• Lapeti pa ti zame kras lo larak. / Lapeti never spit on the arrack. / Lapeti ne crachait jamais sur l'arack. (Bollée 1977: 71)
  • Mon pe touzour dormi. / I am always sleeping.
  • Pol pe sertenman dormi sa ler. / Paul must be sleeping at this time.
  • Bird Island mon'n deza ale. / I've already been to Bird Island. / Je suis déjà allé à Bird Island. (Bollée & Rosalie 1994: 181)
44 Internal order of tense, aspect, and mood markers : Tense-Mood-Aspect
  • Si nou ti Sesel, nou ti ava pe fini travay sa ler. / If we were in the Seychelles, we would have been about to finish / in the process of finishing at this time (of the day).
45 Tightness of the link between the past marker and the verb : Particle, a few lexical items may intervene Adverbs e.g. relman 'really', telman 'so', byen 'well', zamen 'never', touzour 'always', pli souvan 'more often', tanzantan 'sometimes', ankor 'still', absoliman 'absolutely' may intervene.
  • Zot ti pou byen servi sa larzan / They would use this money well. / Ils emploieraient bien cet argent. (Bollée 1977: 69)
  • Lapeti pa ti zame kras lo larak. / Lapeti never spit on the arrack. / Lapeti ne crachait jamais sur l'arack. (Bollée 1977: 71)
  • Mon ti ankor pe manze. / was still eating.
  • Bird Island mon'n deza ale. / I've already been to Bird Island. / Je suis déjà allé à Bird Island. (Bollée & Rosalie 1994: 181)
46 Tightness of the link between the progressive marker and the verb : Particle, a few lexical items may intervene There seem to be a few grammatical and lexical items which can intervene, e.g. touzour 'always', nek 'merely', byen 'well', and sentence adverbs e.g. erezman 'fortunately', sertennman ' must be doing something' (epistemic value). Fek 'a moment ago' and ankor 'still' do tend to precede the progressive particle (see the difference with Mauritian Creole): Ou ankor pe dormi 'You are still sleeping'.
  • Mon pe touzour dormi. / I am always sleeping.
  • Pol pe sertenman dormi sa ler. / Paul must be sleeping at this time.
  • Tony ti (a)pe erezman ale. / Fortunately, Tony was leaving.
47 Uses of the progressive marker : Only progressive function
  • Dimoun pa trou ou laba kot ou pe sanze, la prezan nou sorti dan sa lakaz. / One doesn't see you there where you are dressing up, and then we leave the house. / On ne vous voit pas là où vous vous déguisez, et puis on sort de la maison. (Bollée & Rosalie 1994: 141)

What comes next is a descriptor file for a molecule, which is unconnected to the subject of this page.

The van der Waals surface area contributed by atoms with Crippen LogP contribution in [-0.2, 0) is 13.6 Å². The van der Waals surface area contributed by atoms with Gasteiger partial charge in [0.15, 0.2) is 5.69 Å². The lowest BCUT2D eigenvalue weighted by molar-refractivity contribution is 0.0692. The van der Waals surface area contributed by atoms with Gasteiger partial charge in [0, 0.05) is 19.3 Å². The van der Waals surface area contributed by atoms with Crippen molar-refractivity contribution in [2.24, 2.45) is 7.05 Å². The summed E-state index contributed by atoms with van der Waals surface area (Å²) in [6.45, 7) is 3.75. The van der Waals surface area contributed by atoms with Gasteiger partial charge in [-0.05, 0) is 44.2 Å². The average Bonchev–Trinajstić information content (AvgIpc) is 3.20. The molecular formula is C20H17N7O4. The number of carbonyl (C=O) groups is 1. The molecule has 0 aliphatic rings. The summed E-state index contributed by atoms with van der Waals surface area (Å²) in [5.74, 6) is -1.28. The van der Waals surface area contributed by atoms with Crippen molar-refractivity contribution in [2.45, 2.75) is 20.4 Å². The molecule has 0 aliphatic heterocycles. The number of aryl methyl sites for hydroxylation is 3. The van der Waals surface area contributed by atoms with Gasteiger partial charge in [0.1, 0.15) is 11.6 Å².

48 Uses of the habitual marker : No overt habitual marker The habitual function is expressed by zero marking.
  • Me malerezman mon pa fime, mon frer, mon sik taba. / But unfortunately, I don't smoke, my brother, I chew tobacco. / Mais malheureusement, je ne fume pas, mon frère, mais je chique. (Bollée 1977: 137)
49 Tense-aspect systems : Mixed aspectual-temporal system
  • Mon ti ankor pe manze. / I was still eating.
  • Mon ankor pe manze. / I am still eating.
50 Negation and tense, aspect, and mood marking : Same TAM marking in negated clauses
  • Mon pa ti vwar personn/naryen. / I did not see anybody/anything.
  • Ou pa pou trouv li ankor zanmen. I pou al dan en lot kan. / You will never see them [in the same place]. They will go to another aerie. / Vous ne les reverrez jamais [au même endroit]. Ils iront dans une autre aire. (Bollée & Rosalie 1994: 195)
  • I pa a gannyen. / He won't get (it).
51 Present reference of stative verbs and past perfective reference of dynamic verbs : Stative verbs with present reference and dynamic verbs with past perfective reference are marked differently There are very few contexts in which a dynamic zero-marked verb can have past perfective reference, e.g. I pa gannyen.
'S/he didn't get it'.
  • Mon konn gete. / I know (how) to watch. / Je sais regarder. (Bollée 1977: 95)
  • Apre ou 'n al Sent Ann. / Then you went to Saint Anne.
52 Aspect markers and inchoative meaning : Inchoative expressed by completive marker Bollée (1977: 55) cites the following examples of the progressive marker with inchoative meaning, which were not (any more?) part of the grammar of the native speakers which we consulted: